March 2020

Collagen Supplements Surge in Popularity: The Hype vs The Evidence

Interest in collagen supplements is booming. People take them for a variety of conditions, including aging skin and joint conditions. And a lot of celebrities are promoting these products in the beauty industry. It’s important to understand that there are different types of collagen, and not all of them have the same effects.

Collagen Type I: Collagen is a major structural protein in the human body - different types play different roles. Collagen type I is the main collagen in skin, tendon, ligaments, and bone. It plays a major role in wound healing. Natural collagen production decreases with age, so there’s interest in using collagen supplements to improve skin health, particularly for aging skin. Unfortunately, there's no good evidence that it works. Make sure patients know that most collagen type I supplements come from cows. This might not sit well with some patients. Tell them to look for products that source collagen from eggshell membrane instead.

Collagen Type II: Collagen type II is the main structural protein in cartilage. For this reason, there’s interest in using it for arthritis. And there’s some evidence that it might be beneficial. Taking a specific supplement (UC-II) 40 mg by mouth daily for up to 6 months can reduce knee osteoarthritis symptoms. And it might work better than commonly used chondroitin sulfate and glucosamine combinations. Make sure patients know that most collagen type II supplements come from chickens.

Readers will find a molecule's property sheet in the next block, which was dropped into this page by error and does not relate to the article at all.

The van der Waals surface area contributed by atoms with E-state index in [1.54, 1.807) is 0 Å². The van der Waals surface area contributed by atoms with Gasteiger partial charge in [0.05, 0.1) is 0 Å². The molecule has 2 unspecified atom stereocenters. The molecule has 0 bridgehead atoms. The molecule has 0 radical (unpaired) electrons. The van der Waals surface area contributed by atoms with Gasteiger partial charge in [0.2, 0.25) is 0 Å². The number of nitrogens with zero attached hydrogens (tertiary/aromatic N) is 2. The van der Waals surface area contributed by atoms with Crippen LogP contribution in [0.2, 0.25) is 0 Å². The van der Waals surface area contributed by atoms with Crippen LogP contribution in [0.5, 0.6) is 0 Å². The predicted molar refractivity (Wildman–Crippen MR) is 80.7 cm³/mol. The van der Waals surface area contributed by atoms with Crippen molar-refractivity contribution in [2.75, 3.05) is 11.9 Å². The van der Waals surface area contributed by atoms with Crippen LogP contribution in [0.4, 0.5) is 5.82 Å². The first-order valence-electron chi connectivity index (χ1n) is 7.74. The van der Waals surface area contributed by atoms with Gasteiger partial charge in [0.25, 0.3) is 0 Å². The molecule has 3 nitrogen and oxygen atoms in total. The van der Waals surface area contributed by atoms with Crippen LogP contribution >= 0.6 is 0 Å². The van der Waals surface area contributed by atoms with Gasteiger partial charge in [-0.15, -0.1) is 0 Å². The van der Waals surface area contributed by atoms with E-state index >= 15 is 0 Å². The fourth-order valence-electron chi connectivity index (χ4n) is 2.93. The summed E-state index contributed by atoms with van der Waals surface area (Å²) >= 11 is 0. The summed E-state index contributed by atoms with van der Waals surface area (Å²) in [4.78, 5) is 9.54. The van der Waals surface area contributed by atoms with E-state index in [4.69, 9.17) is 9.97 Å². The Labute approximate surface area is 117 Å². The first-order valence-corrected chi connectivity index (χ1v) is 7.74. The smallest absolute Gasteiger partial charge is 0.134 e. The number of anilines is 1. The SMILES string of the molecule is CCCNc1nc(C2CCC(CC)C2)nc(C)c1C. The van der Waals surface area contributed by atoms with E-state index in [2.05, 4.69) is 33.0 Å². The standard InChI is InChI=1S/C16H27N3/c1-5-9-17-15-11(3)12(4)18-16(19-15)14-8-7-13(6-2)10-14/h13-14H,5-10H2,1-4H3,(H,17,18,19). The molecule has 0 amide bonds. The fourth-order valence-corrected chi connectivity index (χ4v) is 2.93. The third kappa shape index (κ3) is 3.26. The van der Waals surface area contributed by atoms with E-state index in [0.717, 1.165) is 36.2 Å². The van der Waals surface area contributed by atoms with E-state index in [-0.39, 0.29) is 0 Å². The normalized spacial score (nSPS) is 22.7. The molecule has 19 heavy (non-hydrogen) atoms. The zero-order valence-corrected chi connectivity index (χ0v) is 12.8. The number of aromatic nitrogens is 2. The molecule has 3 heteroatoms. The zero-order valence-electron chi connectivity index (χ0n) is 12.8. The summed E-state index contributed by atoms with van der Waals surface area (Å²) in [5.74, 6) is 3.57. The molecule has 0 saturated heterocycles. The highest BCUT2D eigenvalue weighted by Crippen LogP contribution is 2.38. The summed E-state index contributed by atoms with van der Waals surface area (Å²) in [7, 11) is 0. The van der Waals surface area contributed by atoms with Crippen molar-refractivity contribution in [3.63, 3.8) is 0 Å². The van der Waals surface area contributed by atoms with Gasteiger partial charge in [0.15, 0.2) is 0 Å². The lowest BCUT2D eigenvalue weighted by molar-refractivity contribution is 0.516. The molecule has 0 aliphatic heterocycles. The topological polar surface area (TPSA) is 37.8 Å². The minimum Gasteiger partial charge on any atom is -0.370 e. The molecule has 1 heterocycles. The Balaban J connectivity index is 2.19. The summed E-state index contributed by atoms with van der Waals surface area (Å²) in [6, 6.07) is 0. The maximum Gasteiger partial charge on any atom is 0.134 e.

Collagen Peptides: Collagen peptides are short chains of amino acids formed by degrading native collagen. These peptides are more water soluble and believed to be better absorbed orally than native collagen. Taking collagen peptides by mouth might modestly reduce wrinkles and improve skin hydration and elasticity in older people. But it’s unclear if taking these products will really offer any cosmetic benefits. Collagen peptides are also often promoted for joint pain. Taking collagen peptides by mouth might modestly reduce pain in people with knee osteoarthritis. And there’s some early evidence that they may reduce joint pain caused by exercise in younger athletes. It’s unclear if they reduce joint pain during exercise in the elderly. Don't confuse collagen peptides with gelatin. Gelatin is made of partially-hydrolyzed collagen, while collagen peptides are fully hydrolyzed.

If patients want to give these products a shot, there aren’t any major safety concerns. Let patients know that some collagen supplements may cause mild stomach upset. Also make sure patients know there are a lot of misleading marketing claims out there. Synovia by ASResearch recently settled with the FTC for making misleading claims that their product can treat arthritis and alleviate joint pain. And keep in mind that there isn’t ANY evidence supporting topical products for any uses. Collagen products are generally very expensive, especially topical products marketed for beauty, but oral ones as well – one container or bottle can cost hundreds of dollars. Until we know more, it’s best to save your money.

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